Crime’s Up-What’s Wrong With My City? Crime in America.Net

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    Adam Smith

    We get requests from reporters to put crime rankings in perspective. So city “A” suffers from crime increases while other cities show declines. So what’s up with city “A,” they ask?

    Some reporters believe that the people in charge of city “A” are dunderheads and just don’t get what other cities already know. We’re not sure that’s the case

    There are cities with unique problems (see newspaper coverage of Philadelphia on this site). Either their systems are overwhelmed or inefficient or their drug problems have been entrenched for decades or there are historical inequities regarding race or class and on and on.

    The issue, however, is that virtually all cities have systems that are overwhelmed by the numbers of offenders processed (which is why 90 percent of all offenders in this country engage in plea-bargains and accept lesser charges for guilty verdicts).

    There is a ton of drugs (and serious drugs) in every city. Yes, some cities have a historical dependence on some types of drugs (Baltimore and heroin and west coast cities with meth) but the fact remains that any urban area is awash in an endless supply of drugs.

    Racial and class inequities? We are not aware of any city solving those problems.
    Gang problems (we may choose not to call them gangs and call them crews or associations) exist everywhere.

    But in the final analysis, we believe that it’s a matter of degrees. Some cities and metropolitan areas struggle with everything listed above but simply have greater degrees of the problems mentioned. Cities like Detroit, Newark, Baltimore and others simply have more of the above.

    Match “more of the above” with grinding poverty and low performing schools, and you have the perfect storm for systems in a jam.

    So when we are asked by reporters if it’s solely a matter of leadership, we respond with a resounding “probably not.” It’s simply too easy to blame people for circumstances they can’t control.

    Should we hold leaders accountable?

    Should we hold leaders accountable? Well, newspapers and the public are going to do it anyway but if one looks closely, regardless as to tactics, charisma and bluster, cities with crime problems in 1990 were the cities with crime problems in 2000 and cities with crime problems in 2010.

    Yes, tactics and resources do make a difference but the “difference” is also a matter of degrees. Violent crime may be down in city “B” 30 percent, but city “B” is still known for its crime problems and many consider city “B” (at least parts of the city) to be dangerous.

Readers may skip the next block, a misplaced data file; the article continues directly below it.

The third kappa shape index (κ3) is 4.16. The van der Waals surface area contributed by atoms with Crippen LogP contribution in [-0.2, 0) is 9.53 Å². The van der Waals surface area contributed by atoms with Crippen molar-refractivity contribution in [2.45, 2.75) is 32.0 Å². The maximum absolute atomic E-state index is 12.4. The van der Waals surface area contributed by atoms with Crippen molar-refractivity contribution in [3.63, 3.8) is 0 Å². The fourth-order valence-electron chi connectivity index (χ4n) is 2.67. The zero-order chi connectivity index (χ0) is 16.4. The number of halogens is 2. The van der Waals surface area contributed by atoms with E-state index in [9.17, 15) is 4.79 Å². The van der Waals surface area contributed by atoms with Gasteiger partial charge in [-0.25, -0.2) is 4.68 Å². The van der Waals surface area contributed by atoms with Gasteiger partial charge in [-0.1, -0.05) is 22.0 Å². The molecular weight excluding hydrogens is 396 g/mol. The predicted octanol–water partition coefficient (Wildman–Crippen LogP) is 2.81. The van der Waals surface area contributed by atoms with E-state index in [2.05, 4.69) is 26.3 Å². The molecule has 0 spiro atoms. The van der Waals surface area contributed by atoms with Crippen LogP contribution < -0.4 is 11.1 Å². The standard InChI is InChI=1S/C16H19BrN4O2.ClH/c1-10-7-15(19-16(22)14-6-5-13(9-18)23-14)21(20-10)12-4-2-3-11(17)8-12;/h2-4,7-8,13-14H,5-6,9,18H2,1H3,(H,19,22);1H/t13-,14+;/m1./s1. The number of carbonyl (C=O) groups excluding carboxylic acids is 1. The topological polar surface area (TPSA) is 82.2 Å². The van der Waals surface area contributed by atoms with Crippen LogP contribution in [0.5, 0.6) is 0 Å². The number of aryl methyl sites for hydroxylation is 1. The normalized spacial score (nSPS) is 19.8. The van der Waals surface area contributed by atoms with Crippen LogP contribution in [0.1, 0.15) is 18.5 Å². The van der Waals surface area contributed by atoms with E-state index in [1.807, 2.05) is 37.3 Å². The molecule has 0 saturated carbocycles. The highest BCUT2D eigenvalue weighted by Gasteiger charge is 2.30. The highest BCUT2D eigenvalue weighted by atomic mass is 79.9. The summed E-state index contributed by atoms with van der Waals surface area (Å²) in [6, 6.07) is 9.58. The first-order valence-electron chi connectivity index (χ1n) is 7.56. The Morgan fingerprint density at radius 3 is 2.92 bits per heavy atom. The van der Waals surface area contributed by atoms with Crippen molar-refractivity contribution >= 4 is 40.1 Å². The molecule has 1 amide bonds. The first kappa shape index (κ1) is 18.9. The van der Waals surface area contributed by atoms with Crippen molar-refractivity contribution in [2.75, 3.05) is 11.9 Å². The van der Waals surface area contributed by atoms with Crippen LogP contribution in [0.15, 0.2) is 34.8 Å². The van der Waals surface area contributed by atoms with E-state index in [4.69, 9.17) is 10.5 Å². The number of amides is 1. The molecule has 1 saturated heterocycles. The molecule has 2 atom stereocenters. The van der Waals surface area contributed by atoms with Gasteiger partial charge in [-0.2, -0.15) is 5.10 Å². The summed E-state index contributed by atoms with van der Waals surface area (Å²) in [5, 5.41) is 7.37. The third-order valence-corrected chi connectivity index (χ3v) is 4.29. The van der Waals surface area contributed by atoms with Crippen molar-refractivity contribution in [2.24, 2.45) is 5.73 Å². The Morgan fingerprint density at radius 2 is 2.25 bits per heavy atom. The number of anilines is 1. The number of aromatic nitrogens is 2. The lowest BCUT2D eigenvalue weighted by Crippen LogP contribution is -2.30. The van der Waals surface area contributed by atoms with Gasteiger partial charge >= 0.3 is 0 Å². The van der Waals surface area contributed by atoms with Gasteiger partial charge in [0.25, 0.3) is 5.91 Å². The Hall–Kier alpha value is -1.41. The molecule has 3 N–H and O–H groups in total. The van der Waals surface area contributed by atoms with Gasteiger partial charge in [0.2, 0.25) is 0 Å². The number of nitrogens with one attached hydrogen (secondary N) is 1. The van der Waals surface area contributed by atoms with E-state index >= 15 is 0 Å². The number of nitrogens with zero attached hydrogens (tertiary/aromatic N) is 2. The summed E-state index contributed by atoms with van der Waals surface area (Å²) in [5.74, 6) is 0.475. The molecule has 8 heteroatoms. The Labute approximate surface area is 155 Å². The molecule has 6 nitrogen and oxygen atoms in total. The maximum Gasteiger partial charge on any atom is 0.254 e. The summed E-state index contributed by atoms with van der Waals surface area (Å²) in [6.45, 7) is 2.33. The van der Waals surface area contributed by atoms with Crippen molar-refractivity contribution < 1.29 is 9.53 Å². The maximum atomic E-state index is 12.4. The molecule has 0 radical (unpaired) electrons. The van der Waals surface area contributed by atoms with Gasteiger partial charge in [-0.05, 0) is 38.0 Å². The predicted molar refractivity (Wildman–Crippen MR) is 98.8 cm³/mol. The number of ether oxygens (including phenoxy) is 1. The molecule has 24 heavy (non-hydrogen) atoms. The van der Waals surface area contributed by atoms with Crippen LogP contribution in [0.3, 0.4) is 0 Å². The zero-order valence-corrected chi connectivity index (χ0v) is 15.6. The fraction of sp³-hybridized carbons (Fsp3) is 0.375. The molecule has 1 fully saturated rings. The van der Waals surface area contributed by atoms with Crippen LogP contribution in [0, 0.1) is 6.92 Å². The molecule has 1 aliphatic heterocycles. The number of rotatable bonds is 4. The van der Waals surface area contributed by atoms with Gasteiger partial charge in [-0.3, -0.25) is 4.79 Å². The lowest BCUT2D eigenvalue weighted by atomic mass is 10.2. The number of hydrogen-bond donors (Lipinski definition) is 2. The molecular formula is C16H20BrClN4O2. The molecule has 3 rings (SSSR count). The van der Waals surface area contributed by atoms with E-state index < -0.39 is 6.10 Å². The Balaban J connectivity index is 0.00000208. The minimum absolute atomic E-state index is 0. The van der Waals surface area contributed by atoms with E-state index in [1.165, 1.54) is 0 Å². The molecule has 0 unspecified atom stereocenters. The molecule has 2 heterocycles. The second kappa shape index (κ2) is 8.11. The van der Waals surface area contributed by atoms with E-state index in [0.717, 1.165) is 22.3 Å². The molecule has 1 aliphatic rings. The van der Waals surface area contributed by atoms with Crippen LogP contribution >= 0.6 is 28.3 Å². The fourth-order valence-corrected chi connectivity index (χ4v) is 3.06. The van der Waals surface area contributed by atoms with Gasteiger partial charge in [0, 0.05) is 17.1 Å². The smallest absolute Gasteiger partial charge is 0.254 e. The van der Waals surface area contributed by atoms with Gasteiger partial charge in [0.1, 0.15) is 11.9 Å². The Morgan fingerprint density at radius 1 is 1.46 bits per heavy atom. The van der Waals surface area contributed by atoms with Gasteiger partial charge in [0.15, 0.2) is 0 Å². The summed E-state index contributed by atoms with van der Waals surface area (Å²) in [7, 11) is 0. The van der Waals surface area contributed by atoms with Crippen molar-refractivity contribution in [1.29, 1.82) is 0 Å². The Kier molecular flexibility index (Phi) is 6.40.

All leaders have access to the same information. While a national blueprint for crime control does not exist, national organizations offer police, prosecutor, judicial and correctional standards that do provide guidelines.

    There are newspaper sites (see “Today’s Crime News Now” on this site) that do provide articles as to what’s working and what’s not.
    In fact, it’s probably the nation’s newspapers that prompt the bulk of networking among criminal justice authorities in this country.

    So “leadership” may be a dubious discussion. Sure, we have bad leaders who need to be replaced, but we simply do not believe that the mayors of some cities (where crime has gone up) are hopeless dimwits while leaders of other cities (where crime has gone down) are sophisticated masters of their domains.

    We believe that some cities struggle with enormous problems with few resources and some cities struggle with fewer problems and greater resources.

    In some cities, it will take massive amounts of money to hire more police officers, provide drug treatment, work cooperatively with communities and streamline judicial systems and provide prison beds or treatment options.

    Reporters who approach the problem from the standpoint that “leadership” may be selling the problem short. We may be putting out massive fires with portable fire extinguishers and blaming the fireman for not doing a better job.

    Yes, cities like New York have done remarkable jobs of crime control and citizens of New York City do seem inclined to exert more control over the lawless as a result (they never want it to go back to what it was) and yes, leadership did get them to this position.

    But they spent massive amounts of money to fix problems with the system first.

    Please see our section on Crime Rankings for Cities at

    Crime in America.Net staff.

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